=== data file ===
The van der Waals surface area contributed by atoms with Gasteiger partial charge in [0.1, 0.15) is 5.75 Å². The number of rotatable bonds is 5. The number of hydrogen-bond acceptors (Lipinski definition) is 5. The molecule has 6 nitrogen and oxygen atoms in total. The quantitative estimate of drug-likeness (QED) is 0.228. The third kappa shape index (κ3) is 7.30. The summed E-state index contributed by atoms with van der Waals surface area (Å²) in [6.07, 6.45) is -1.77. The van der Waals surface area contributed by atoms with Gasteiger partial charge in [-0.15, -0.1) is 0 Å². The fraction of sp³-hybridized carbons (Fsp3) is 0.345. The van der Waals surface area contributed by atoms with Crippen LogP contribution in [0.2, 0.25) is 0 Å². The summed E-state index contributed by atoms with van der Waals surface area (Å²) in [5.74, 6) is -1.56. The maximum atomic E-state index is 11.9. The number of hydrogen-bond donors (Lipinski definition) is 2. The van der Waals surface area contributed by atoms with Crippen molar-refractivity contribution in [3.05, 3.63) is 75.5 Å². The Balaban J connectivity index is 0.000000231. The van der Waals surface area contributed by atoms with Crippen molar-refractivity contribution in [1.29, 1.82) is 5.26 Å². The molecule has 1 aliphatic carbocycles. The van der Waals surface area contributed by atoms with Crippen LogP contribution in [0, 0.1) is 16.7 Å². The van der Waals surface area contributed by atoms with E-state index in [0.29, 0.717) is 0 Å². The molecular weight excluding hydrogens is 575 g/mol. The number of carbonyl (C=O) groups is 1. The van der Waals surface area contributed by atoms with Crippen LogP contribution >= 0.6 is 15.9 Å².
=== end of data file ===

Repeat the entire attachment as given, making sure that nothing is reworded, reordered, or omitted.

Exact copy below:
The van der Waals surface area contributed by atoms with Gasteiger partial charge in [0.1, 0.15) is 5.75 Å². The number of rotatable bonds is 5. The number of hydrogen-bond acceptors (Lipinski definition) is 5. The molecule has 6 nitrogen and oxygen atoms in total. The quantitative estimate of drug-likeness (QED) is 0.228. The third kappa shape index (κ3) is 7.30. The summed E-state index contributed by atoms with van der Waals surface area (Å²) in [6.07, 6.45) is -1.77. The van der Waals surface area contributed by atoms with Gasteiger partial charge in [-0.15, -0.1) is 0 Å². The fraction of sp³-hybridized carbons (Fsp3) is 0.345. The van der Waals surface area contributed by atoms with Crippen LogP contribution in [0.2, 0.25) is 0 Å². The summed E-state index contributed by atoms with van der Waals surface area (Å²) in [5.74, 6) is -1.56. The maximum atomic E-state index is 11.9. The number of hydrogen-bond donors (Lipinski definition) is 2. The van der Waals surface area contributed by atoms with Crippen molar-refractivity contribution in [3.05, 3.63) is 75.5 Å². The Balaban J connectivity index is 0.000000231. The van der Waals surface area contributed by atoms with Crippen molar-refractivity contribution in [1.29, 1.82) is 5.26 Å². The molecule has 1 aliphatic carbocycles. The van der Waals surface area contributed by atoms with Crippen LogP contribution in [0, 0.1) is 16.7 Å². The van der Waals surface area contributed by atoms with E-state index in [0.29, 0.717) is 0 Å². The molecular weight excluding hydrogens is 575 g/mol. The number of carbonyl (C=O) groups is 1. The van der Waals surface area contributed by atoms with Crippen LogP contribution >= 0.6 is 15.9 Å².